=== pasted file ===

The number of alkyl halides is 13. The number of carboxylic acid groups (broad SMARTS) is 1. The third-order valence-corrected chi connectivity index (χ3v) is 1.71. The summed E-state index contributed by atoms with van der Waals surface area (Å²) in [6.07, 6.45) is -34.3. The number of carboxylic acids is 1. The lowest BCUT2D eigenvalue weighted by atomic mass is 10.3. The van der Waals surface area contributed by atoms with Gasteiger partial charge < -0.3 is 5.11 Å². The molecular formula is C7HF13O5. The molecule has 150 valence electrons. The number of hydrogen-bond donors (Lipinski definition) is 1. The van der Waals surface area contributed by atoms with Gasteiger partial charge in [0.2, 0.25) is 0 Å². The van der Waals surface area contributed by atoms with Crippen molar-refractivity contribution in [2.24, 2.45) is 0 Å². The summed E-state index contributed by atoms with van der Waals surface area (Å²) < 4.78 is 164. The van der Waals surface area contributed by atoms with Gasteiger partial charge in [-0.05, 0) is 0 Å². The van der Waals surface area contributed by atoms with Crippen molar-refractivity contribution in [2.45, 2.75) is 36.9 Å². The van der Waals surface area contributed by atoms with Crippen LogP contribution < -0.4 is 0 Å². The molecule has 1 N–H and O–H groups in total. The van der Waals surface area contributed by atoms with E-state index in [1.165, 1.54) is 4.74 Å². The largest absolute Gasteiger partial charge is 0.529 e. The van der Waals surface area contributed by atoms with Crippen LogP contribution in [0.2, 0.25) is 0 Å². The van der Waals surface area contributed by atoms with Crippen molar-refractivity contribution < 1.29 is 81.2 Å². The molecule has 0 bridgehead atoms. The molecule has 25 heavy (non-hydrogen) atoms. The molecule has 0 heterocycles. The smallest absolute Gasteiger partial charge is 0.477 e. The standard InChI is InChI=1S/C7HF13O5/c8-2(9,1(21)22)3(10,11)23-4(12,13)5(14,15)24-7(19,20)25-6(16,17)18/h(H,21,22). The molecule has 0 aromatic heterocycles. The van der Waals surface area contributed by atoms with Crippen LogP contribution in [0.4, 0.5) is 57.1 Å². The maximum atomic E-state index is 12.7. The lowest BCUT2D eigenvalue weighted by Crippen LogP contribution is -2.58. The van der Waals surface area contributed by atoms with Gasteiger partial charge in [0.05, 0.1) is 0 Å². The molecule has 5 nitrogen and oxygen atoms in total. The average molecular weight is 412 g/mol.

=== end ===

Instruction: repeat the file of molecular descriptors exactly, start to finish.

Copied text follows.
The number of alkyl halides is 13. The number of carboxylic acid groups (broad SMARTS) is 1. The third-order valence-corrected chi connectivity index (χ3v) is 1.71. The summed E-state index contributed by atoms with van der Waals surface area (Å²) in [6.07, 6.45) is -34.3. The number of carboxylic acids is 1. The lowest BCUT2D eigenvalue weighted by atomic mass is 10.3. The van der Waals surface area contributed by atoms with Gasteiger partial charge < -0.3 is 5.11 Å². The molecular formula is C7HF13O5. The molecule has 150 valence electrons. The number of hydrogen-bond donors (Lipinski definition) is 1. The van der Waals surface area contributed by atoms with Gasteiger partial charge in [0.2, 0.25) is 0 Å². The van der Waals surface area contributed by atoms with Crippen molar-refractivity contribution in [2.24, 2.45) is 0 Å². The summed E-state index contributed by atoms with van der Waals surface area (Å²) < 4.78 is 164. The van der Waals surface area contributed by atoms with Gasteiger partial charge in [-0.05, 0) is 0 Å². The van der Waals surface area contributed by atoms with Crippen molar-refractivity contribution in [2.45, 2.75) is 36.9 Å². The van der Waals surface area contributed by atoms with Crippen LogP contribution < -0.4 is 0 Å². The molecule has 1 N–H and O–H groups in total. The van der Waals surface area contributed by atoms with E-state index in [1.165, 1.54) is 4.74 Å². The largest absolute Gasteiger partial charge is 0.529 e. The van der Waals surface area contributed by atoms with Crippen LogP contribution in [0.2, 0.25) is 0 Å². The van der Waals surface area contributed by atoms with Crippen molar-refractivity contribution < 1.29 is 81.2 Å². The molecule has 0 bridgehead atoms. The molecule has 25 heavy (non-hydrogen) atoms. The molecule has 0 heterocycles. The smallest absolute Gasteiger partial charge is 0.477 e. The standard InChI is InChI=1S/C7HF13O5/c8-2(9,1(21)22)3(10,11)23-4(12,13)5(14,15)24-7(19,20)25-6(16,17)18/h(H,21,22). The molecule has 0 aromatic heterocycles. The van der Waals surface area contributed by atoms with Crippen LogP contribution in [0.4, 0.5) is 57.1 Å². The maximum atomic E-state index is 12.7. The lowest BCUT2D eigenvalue weighted by Crippen LogP contribution is -2.58. The van der Waals surface area contributed by atoms with Gasteiger partial charge in [0.05, 0.1) is 0 Å². The molecule has 5 nitrogen and oxygen atoms in total. The average molecular weight is 412 g/mol.